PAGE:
Fans who support Weidman have plenty they can argue. Weidman did hurt Silva and Silva never hurt Weidman. Weidman was ahead on the cards. Weidman knocked Silva out while standing, beating him at the strongest aspect of Silva’s game.

But between now and December, Weidman has to be taken by the public as a major star. It has helped Weidman a lot in that regard that the ending of the match ended up garnering so much talk after the fact.

Silva is a draw, but he’s a situational draw, not an automatic draw like St-Pierre. His numbers can vary widely, depending on how well he and his opponent hype the fight down the stretch.

Weidman isn’t Chael Sonnen when it comes to hyping a fight, but he doesn’t need to be, since he actually beat Silva. But the public does have to believe they are going to see a fight they can’t afford to miss, and believing that is based on the fighters’ ability to sell them on it.

As for Rousey and Tate, the two fought in early 2012 in Strikeforce. It was far lower profile than the rematch will be. But the two conveyed a level of genuine disdain for each other which saw the fight pick up tremendous momentum in its last few days. It was the fight that made both of them stars in the first place. It was also the fight that was the key in Dana White bringing women into UFC.

From September through December, they will be rivals during season 18 of The Ultimate Fighter.

TUF has proven to be a tremendous vehicle to build a fight when there is the right coaching dynamic where fans feel the hatred between coaches. Rival coaches like Ken Shamrock vs. Tito Ortiz, Rashad Evans vs. Rampage Jackson, Matt Hughes vs. Matt Serra and Georges St-Pierre vs. Josh Koscheck all led to strong pay-per-view numbers after their season was over.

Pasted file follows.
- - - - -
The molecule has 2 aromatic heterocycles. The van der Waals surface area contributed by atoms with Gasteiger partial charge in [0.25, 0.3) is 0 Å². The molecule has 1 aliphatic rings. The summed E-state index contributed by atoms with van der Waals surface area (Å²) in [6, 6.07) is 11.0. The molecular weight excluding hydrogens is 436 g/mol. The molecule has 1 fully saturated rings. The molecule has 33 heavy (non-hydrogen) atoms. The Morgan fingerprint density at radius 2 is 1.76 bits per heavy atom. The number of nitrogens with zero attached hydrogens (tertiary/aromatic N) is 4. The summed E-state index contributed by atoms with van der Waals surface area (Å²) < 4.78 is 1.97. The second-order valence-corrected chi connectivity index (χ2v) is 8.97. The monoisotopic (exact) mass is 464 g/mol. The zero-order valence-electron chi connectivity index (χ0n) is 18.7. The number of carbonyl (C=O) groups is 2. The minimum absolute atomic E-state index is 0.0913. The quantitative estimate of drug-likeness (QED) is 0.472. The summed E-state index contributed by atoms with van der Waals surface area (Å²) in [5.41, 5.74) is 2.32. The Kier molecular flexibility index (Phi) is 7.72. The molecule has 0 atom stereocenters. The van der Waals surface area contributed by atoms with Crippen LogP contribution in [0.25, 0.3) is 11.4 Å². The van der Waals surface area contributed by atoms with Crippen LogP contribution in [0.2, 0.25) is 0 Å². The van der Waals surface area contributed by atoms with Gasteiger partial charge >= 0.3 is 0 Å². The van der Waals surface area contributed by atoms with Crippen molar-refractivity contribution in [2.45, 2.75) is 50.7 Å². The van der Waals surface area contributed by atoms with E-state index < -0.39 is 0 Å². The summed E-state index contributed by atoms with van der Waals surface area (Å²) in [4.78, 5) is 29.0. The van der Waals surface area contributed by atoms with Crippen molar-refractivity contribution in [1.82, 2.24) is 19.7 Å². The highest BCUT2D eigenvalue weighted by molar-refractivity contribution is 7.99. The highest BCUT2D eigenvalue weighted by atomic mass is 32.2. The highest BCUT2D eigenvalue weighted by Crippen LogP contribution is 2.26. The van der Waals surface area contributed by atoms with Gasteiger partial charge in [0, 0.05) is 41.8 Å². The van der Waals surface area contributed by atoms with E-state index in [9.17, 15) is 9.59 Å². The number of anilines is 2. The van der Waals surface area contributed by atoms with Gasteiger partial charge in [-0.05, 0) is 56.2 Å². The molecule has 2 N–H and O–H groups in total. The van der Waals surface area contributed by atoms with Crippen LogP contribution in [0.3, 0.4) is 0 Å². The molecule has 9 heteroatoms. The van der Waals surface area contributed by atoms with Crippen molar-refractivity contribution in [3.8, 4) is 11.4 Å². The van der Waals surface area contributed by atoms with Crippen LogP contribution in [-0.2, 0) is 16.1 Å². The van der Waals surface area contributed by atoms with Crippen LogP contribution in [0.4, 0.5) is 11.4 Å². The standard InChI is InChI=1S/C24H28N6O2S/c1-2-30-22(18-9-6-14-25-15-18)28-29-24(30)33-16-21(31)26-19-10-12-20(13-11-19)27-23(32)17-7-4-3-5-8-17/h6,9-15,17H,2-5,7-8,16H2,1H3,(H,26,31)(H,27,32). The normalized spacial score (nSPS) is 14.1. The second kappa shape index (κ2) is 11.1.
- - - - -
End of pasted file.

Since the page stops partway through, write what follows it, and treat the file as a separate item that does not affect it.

Enough has leaked out that this was not a Jon Jones vs. Chael Sonnen season, which had the idea of building a television show where the coaches would be at each other’s throats, but the end result was something different.
But there is a big difference between the public being annoyed by two people and the public wanting to see two people who are seething at each other eventually fight. Until the finished product airs, you don’t know which this will be.

Another aspect is television exposure. Not just The Ultimate Fighter, but whatever television that will be put together to hype this show, Countdown shows, or a potential of a Prime Time series, will air on Fox Sports 1.